Old dogs can learn new tricks
The fluorescent bulb is substantially more efficient than the incandescent alternative, producing greater direct light (and less heat) per input watt. Though long used in offices and other commercial and residential settings, fluorescent lamps didn't come in forms suitable for small-lamp replacement until the 1980s. The past couple of decades have seen miniaturized screw-in CFL bulbs finally achieve quite low price points, promoting consumer adoption.
The MaxLite bulb examined here is a 20-W lamp claimed to produce equivalent illumination to a 75-W incandescent. Like all of its traditional fluorescent peers, the MaxLite CFL uses a glass tube whose phosphor lining emits from UV radiation produced by ionized gas in the tube. The CFLs achieve miniaturization through both a smaller tube diameter and through folded or spiral-wound construction. The CFL ballast used to light the tube also must be stuffed into the space constraints of a standard screw-in lamp. To do this the MaxLite, and its competitors, use a downsized supply to create a suitable lamp drive in relatively little space.
A pair of transistors, quartet of diodes, and collection of capacitors and inductors all come together to first rectify the AC power and create a follower resonant inverter circuit that generates the high-frequency, high-voltage power used to fire the lamp. I'm no power supply expert so I may have the precise topology wrong, but both inspection of the minimal components and finished goods' price points show that the CFL ballast can be made inexpensively.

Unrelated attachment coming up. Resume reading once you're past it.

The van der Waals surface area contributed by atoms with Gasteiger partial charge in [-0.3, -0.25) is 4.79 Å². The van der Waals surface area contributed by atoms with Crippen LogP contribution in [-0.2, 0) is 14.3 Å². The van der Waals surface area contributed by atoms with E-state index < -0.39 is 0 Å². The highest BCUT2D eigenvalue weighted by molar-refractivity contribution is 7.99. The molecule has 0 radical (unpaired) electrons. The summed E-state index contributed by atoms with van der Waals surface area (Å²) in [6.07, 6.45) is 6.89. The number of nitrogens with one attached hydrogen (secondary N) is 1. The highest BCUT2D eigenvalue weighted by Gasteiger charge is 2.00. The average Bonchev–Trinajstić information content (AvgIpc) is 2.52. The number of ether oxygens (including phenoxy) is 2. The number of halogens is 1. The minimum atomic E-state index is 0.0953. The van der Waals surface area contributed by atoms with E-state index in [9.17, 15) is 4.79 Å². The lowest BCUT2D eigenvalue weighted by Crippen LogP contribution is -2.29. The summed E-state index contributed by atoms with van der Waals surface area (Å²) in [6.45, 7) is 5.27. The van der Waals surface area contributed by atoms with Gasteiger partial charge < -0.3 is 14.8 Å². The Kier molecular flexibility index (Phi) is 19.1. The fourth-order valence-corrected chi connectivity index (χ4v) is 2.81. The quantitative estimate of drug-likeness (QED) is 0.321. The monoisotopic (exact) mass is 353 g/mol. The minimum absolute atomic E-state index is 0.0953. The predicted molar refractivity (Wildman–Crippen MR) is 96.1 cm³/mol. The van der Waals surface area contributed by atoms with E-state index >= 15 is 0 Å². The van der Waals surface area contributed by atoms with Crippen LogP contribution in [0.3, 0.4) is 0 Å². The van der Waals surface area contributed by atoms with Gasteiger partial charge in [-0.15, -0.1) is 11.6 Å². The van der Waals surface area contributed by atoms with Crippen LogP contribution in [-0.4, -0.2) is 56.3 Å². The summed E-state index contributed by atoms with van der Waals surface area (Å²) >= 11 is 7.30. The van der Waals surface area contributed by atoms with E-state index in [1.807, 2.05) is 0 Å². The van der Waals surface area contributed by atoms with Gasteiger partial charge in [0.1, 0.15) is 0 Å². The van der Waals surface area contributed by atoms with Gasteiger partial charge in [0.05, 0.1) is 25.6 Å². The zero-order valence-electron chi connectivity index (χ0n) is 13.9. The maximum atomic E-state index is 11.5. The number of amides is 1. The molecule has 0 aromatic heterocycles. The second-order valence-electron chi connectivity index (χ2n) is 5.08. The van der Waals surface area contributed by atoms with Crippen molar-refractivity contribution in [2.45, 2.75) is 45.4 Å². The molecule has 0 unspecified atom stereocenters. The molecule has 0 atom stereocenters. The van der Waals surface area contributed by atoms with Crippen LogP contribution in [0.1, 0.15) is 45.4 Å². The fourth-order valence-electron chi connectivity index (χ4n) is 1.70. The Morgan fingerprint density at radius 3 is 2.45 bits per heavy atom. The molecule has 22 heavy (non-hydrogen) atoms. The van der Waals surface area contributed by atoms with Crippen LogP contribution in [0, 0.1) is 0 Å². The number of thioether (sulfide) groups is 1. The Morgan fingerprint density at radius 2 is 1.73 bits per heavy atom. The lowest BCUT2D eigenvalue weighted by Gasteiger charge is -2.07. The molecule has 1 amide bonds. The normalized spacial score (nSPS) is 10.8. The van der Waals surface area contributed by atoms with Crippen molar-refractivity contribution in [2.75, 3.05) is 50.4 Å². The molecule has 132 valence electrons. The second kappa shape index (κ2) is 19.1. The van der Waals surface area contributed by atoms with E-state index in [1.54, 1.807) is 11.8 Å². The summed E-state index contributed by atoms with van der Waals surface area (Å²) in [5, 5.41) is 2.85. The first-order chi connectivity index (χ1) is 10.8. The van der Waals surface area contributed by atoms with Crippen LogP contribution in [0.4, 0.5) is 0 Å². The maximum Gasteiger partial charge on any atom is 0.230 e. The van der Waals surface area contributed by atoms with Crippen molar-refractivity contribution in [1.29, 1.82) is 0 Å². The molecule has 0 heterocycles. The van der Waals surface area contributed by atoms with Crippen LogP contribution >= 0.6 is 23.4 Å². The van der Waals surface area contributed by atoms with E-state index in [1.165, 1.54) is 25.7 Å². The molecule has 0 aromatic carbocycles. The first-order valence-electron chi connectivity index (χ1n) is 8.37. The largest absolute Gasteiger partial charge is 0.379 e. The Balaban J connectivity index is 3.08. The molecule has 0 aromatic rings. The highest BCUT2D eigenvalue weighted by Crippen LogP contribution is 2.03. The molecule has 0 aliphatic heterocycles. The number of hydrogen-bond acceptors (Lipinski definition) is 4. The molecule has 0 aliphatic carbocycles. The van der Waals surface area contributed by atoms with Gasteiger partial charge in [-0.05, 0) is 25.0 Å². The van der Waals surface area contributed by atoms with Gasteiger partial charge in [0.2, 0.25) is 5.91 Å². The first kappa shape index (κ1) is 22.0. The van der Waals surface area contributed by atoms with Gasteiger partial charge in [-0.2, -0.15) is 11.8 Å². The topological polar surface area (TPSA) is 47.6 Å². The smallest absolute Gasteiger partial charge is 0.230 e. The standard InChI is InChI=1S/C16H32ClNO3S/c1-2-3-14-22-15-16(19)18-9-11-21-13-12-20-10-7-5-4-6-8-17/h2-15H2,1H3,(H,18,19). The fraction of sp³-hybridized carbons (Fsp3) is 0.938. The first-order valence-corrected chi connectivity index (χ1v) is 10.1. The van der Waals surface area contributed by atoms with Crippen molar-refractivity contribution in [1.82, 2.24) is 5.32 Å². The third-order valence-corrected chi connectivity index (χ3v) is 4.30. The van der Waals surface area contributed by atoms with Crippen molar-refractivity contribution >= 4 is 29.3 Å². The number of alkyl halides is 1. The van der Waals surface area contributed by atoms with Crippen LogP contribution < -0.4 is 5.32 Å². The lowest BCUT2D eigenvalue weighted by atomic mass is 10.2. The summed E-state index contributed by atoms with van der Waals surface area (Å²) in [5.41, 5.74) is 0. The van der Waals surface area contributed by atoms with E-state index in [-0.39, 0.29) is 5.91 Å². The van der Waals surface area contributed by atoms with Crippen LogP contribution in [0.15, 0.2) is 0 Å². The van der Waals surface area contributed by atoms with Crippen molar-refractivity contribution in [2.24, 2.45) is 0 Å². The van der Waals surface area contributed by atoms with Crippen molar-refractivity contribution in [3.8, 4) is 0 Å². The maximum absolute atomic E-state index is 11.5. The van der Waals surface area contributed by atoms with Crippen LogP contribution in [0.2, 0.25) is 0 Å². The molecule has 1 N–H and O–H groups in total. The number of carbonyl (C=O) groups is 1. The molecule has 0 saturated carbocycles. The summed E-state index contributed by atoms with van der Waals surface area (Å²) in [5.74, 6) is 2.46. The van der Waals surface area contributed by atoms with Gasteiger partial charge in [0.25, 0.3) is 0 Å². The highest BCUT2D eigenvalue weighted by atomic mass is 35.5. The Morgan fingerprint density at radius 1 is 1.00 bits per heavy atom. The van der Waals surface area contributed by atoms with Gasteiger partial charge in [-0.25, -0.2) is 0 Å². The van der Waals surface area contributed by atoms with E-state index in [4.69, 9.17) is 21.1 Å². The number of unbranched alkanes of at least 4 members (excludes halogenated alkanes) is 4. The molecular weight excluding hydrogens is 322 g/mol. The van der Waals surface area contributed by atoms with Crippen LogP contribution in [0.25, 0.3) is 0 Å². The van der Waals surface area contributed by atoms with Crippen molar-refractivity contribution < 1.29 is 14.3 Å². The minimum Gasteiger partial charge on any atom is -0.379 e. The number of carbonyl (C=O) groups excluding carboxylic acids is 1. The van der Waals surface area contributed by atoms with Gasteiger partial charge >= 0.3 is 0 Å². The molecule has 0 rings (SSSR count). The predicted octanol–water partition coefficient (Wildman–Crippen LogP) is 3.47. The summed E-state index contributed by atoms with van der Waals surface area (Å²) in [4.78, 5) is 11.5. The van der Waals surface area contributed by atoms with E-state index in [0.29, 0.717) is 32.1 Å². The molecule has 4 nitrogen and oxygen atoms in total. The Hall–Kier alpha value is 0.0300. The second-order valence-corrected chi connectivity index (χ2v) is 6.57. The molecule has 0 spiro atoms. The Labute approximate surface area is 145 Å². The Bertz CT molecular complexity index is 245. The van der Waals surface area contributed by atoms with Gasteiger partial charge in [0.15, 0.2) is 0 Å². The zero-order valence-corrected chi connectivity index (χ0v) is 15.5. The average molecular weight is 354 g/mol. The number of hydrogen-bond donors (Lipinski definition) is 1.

The phosphor-coated glass tube has its own evolved history in manufacturing such that the combination of lamp and electronic drive circuits can now be brought to market at prices that start to rival the (relatively) short-lived incandescent alternative. When efficiencies and lifetimes are considered, the CFL begins to look attractive not only for its "green" attributes but also for total cost of ownership.
Wearout of lamp phosphors remains an issue, and vent holes in the lamp-base enclosure suggest that heat-related wearout of ballast electronics might be a factor. Still, the lifetime of quality CFLs can run to many months or even years.